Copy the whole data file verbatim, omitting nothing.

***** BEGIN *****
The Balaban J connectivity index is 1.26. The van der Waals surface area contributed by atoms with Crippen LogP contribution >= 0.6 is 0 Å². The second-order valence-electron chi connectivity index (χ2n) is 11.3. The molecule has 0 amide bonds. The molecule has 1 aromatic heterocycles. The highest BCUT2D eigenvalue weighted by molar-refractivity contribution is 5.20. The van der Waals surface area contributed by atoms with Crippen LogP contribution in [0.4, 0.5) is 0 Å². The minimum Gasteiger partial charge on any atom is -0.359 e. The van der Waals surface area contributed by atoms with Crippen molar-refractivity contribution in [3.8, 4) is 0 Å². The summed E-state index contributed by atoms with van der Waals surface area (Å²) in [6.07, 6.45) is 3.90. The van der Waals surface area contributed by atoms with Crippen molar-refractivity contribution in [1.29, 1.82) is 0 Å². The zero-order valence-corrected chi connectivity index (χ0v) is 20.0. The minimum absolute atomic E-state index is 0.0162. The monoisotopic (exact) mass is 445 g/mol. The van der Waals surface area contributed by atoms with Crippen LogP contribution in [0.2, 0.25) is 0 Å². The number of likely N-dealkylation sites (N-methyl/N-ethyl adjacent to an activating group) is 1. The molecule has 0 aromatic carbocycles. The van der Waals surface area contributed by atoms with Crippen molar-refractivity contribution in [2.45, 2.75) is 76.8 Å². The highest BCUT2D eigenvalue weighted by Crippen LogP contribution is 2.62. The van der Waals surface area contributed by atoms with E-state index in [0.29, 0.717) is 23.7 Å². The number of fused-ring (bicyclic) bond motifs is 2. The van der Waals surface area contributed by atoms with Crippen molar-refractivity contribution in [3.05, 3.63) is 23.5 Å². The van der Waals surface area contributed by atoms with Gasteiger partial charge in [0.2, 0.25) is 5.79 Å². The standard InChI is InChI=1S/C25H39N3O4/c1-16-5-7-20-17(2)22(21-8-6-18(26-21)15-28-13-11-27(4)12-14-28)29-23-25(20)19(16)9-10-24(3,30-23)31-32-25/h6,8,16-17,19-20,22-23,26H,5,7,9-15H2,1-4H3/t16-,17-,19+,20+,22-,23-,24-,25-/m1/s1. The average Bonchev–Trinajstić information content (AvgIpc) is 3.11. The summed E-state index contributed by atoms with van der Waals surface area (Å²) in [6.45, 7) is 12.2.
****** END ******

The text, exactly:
The Balaban J connectivity index is 1.26. The van der Waals surface area contributed by atoms with Crippen LogP contribution >= 0.6 is 0 Å². The second-order valence-electron chi connectivity index (χ2n) is 11.3. The molecule has 0 amide bonds. The molecule has 1 aromatic heterocycles. The highest BCUT2D eigenvalue weighted by molar-refractivity contribution is 5.20. The van der Waals surface area contributed by atoms with Crippen LogP contribution in [0.4, 0.5) is 0 Å². The minimum Gasteiger partial charge on any atom is -0.359 e. The van der Waals surface area contributed by atoms with Crippen molar-refractivity contribution in [3.8, 4) is 0 Å². The summed E-state index contributed by atoms with van der Waals surface area (Å²) in [6.07, 6.45) is 3.90. The van der Waals surface area contributed by atoms with Crippen molar-refractivity contribution in [1.29, 1.82) is 0 Å². The zero-order valence-corrected chi connectivity index (χ0v) is 20.0. The minimum absolute atomic E-state index is 0.0162. The monoisotopic (exact) mass is 445 g/mol. The van der Waals surface area contributed by atoms with Crippen LogP contribution in [0.2, 0.25) is 0 Å². The number of likely N-dealkylation sites (N-methyl/N-ethyl adjacent to an activating group) is 1. The molecule has 0 aromatic carbocycles. The van der Waals surface area contributed by atoms with Crippen molar-refractivity contribution in [2.45, 2.75) is 76.8 Å². The highest BCUT2D eigenvalue weighted by Crippen LogP contribution is 2.62. The van der Waals surface area contributed by atoms with E-state index in [0.29, 0.717) is 23.7 Å². The number of fused-ring (bicyclic) bond motifs is 2. The van der Waals surface area contributed by atoms with Crippen molar-refractivity contribution in [3.05, 3.63) is 23.5 Å². The van der Waals surface area contributed by atoms with Gasteiger partial charge in [0.2, 0.25) is 5.79 Å². The standard InChI is InChI=1S/C25H39N3O4/c1-16-5-7-20-17(2)22(21-8-6-18(26-21)15-28-13-11-27(4)12-14-28)29-23-25(20)19(16)9-10-24(3,30-23)31-32-25/h6,8,16-17,19-20,22-23,26H,5,7,9-15H2,1-4H3/t16-,17-,19+,20+,22-,23-,24-,25-/m1/s1. The average Bonchev–Trinajstić information content (AvgIpc) is 3.11. The summed E-state index contributed by atoms with van der Waals surface area (Å²) in [6.45, 7) is 12.2.